I just faked having a task queue for note posting tasks using Symfony HttpKernel::terminate() and it was the easiest thing ever.

Instances or subclasses of HttpKernel have a terminate($request, $response) method which, if called in the front controller after $response->send(); triggers a kernel.terminate event on the app’s event dispatcher. Listeners attached to this event carry out their work after the content has been sent to the client, making it the perfect place to put time-consuming things like POSSE and webmention sending.

Once you’ve created your new content and it’s ready to be sent to the client, create a new closure which carries out all the the time consuming stuff and attach it as a listener to your event dispatcher, like this:

$dispatcher->addListener('kernel.terminate', function() use ($note) {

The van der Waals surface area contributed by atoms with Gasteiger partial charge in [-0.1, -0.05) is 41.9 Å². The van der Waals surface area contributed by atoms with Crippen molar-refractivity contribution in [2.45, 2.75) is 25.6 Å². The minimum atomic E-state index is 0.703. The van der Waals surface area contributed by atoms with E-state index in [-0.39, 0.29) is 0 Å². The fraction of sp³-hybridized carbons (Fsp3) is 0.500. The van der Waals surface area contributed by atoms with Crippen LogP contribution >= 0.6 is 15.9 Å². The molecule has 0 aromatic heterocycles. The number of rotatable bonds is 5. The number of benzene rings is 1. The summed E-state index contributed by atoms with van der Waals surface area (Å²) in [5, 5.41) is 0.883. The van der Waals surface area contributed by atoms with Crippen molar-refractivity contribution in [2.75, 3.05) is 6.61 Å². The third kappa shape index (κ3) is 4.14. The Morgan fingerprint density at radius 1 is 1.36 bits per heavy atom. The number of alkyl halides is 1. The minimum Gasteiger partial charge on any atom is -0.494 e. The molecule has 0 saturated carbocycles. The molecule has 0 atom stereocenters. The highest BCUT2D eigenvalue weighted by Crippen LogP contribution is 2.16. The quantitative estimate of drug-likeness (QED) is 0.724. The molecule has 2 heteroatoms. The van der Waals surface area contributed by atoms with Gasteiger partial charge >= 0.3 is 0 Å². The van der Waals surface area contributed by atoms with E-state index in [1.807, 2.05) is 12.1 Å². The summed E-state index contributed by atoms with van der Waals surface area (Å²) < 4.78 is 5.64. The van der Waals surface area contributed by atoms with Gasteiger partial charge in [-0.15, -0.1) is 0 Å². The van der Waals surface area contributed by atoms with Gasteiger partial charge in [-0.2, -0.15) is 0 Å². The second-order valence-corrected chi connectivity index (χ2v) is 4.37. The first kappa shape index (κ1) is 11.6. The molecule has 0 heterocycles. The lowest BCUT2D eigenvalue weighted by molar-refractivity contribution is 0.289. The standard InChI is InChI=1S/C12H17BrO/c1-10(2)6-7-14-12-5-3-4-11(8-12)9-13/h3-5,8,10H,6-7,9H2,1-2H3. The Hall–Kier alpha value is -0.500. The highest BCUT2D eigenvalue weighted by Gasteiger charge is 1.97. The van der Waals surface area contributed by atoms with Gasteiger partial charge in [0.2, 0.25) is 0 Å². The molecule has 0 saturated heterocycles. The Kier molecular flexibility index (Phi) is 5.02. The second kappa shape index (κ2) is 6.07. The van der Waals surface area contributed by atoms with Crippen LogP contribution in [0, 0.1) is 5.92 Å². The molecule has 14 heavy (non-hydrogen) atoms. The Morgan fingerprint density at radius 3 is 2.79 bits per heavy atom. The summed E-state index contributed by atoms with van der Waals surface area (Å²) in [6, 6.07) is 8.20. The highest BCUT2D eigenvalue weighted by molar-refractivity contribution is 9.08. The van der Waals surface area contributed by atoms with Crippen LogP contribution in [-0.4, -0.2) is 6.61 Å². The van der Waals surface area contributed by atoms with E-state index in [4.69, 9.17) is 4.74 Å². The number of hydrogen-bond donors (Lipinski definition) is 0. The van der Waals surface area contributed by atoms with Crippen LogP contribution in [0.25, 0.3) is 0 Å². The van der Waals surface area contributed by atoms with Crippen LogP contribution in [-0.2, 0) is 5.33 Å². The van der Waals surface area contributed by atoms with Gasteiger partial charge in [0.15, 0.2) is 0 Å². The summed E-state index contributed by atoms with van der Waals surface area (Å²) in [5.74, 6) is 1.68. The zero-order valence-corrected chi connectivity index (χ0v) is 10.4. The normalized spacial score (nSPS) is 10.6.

$note = sendPosse($note);
    sendWebmentions($note);
    $note->save();
}

Then, provided you’re calling $kernel->terminate($req, $res); in index.php, your callback will get executed after the response has been sent to the client.

If you’re not using HttpKernel and HttpFoundation, the exact same behaviour can of course be carried out in pure PHP — just let the client know you’ve finished sending content and execute code after that. Check out these resources to learn more about how to do this:

Further ideas: if the time consuming tasks alter the content which will be shown in any way, set a header or something to let the client side know that async stuff is happening. It could then re-fetch the content after a few seconds and update it.


Sure, this isn’t as elegant as a message queue. But as I showed, it’s super easy and portable, requiring the addition of three or four lines of code.